The buyer is considered to fail to complete if they can't raise the funds, even if the underlying cause is (for example)
    *mortgage offer withdrawn/late
    *H2B Equity loan withdrawn/late
    *Buyer loses their job
    *Buyer's bank account gets robbed
    ..
    • Prish
    • By Prish 12th Jun 17, 3:13 PM
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    Prish
    • #6
    • 12th Jun 17, 3:13 PM
    • #6
    • 12th Jun 17, 3:13 PM
    Thanks all. That all makes me feel a little more at ease
    • SuboJvR
    • By SuboJvR 12th Jun 17, 3:13 PM
    • 343 Posts
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    SuboJvR
    • #7
    • 12th Jun 17, 3:13 PM
    • #7
    • 12th Jun 17, 3:13 PM
    In practice, if someone only gave a 5% deposit then how would they be expected to pay the remaining 5%?

    (Talking London pricing in the op's case so will be a significant amount!)
    • Pixie5740
    • By Pixie5740 12th Jun 17, 4:03 PM
    • 10,816 Posts
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    Pixie5740
    • #8
    • 12th Jun 17, 4:03 PM
    • #8
    • 12th Jun 17, 4:03 PM
    In practice, if someone only gave a 5% deposit then how would they be expected to pay the remaining 5%?

    (Talking London pricing in the op's case so will be a significant amount!)
    Originally posted by SuboJvR
    The vendor can take your first born.
    Annual income twenty pounds, annual expenditure nineteen pounds nineteen and six, result happiness. Annual income twenty pounds, annual expenditure twenty pounds nought and six, result misery.
    • Prish
    • By Prish 12th Jun 17, 4:04 PM
    • 5 Posts
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    Prish
    • #9
    • 12th Jun 17, 4:04 PM
    • #9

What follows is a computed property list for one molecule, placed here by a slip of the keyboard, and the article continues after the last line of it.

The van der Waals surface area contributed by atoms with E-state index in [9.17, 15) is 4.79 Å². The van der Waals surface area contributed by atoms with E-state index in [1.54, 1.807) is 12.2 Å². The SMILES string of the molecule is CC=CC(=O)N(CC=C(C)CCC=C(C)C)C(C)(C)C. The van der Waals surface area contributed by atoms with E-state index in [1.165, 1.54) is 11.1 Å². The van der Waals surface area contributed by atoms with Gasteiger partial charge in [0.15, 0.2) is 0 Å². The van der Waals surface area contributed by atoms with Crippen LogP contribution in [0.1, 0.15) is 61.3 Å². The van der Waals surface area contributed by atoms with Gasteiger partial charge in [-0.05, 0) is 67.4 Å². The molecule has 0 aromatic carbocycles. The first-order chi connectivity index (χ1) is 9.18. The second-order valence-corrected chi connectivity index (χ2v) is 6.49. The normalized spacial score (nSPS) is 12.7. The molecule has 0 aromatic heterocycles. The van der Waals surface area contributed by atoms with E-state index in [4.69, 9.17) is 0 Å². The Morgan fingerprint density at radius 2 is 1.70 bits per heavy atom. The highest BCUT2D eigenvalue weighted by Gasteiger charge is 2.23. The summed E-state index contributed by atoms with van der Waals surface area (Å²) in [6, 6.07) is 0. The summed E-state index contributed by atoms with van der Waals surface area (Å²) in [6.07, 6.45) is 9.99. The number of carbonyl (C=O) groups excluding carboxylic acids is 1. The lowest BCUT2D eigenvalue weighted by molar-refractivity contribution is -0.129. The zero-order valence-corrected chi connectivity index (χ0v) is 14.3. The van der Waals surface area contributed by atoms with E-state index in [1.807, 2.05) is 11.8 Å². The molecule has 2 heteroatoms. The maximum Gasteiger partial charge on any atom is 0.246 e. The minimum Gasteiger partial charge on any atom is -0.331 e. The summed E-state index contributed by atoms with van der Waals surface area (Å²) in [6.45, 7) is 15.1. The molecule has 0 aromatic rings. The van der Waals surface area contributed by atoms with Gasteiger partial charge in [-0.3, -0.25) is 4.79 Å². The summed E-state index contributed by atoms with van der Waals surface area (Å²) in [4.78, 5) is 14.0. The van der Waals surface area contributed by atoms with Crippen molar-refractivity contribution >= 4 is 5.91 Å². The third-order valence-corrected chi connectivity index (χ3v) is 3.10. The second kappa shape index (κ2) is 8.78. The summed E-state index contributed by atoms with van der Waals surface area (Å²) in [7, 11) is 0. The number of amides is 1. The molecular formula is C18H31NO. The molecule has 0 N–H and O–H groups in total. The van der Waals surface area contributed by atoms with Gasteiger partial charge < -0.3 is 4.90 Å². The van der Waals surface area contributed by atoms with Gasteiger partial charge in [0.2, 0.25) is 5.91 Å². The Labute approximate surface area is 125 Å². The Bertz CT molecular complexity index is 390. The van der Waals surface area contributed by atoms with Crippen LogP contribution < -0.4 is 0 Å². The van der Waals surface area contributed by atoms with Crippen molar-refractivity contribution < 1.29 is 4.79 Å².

• 12th Jun 17, 4:04 PM
    @suboJvR - i think that would probably be covered by the mortgage then if you did not have the money to cover the remaining 5%.

    so you would have 5% deposit, 40% equity loan , 55% mortgage
    • gingercordial
    • By gingercordial 12th Jun 17, 4:24 PM
    • 982 Posts
    • 940 Thanks
    gingercordial
    In practice, if someone only gave a 5% deposit then how would they be expected to pay the remaining 5%?

    (Talking London pricing in the op's case so will be a significant amount!)
    Originally posted by SuboJvR
    You mean if you've failed to complete and have to come up with the extra 5% yourself to make the 10% owed per the contract?

    The seller could take you to court to claim the money. If you could get a personal loan to settle it, you'd have to do that, or borrow from parents, rob a bank... If all else failed you'd be forced into bankruptcy.
    • SuboJvR
    • By SuboJvR 13th Jun 17, 1:28 PM
    • 343 Posts
    • 238 Thanks
    SuboJvR
    You mean if you've failed to complete and have to come up with the extra 5% yourself to make the 10% owed per the contract?

    The seller could take you to court to claim the money. If you could get a personal loan to settle it, you'd have to do that, or borrow from parents, rob a bank... If all else failed you'd be forced into bankruptcy.
    Originally posted by gingercordial
    Well that all sounds moderately terrifying.

    This house buying lark is so scary. Must keep reminding myself that people do it all the time, and not think about the most unlikely scenarios of things going wrong for reasons outside of our control.

    I guess with Help to Buy, new builds, the sellers ie developer couldn't really claim to have losses that exceed the original 5% deposit one expects as they will still sell the house to another person.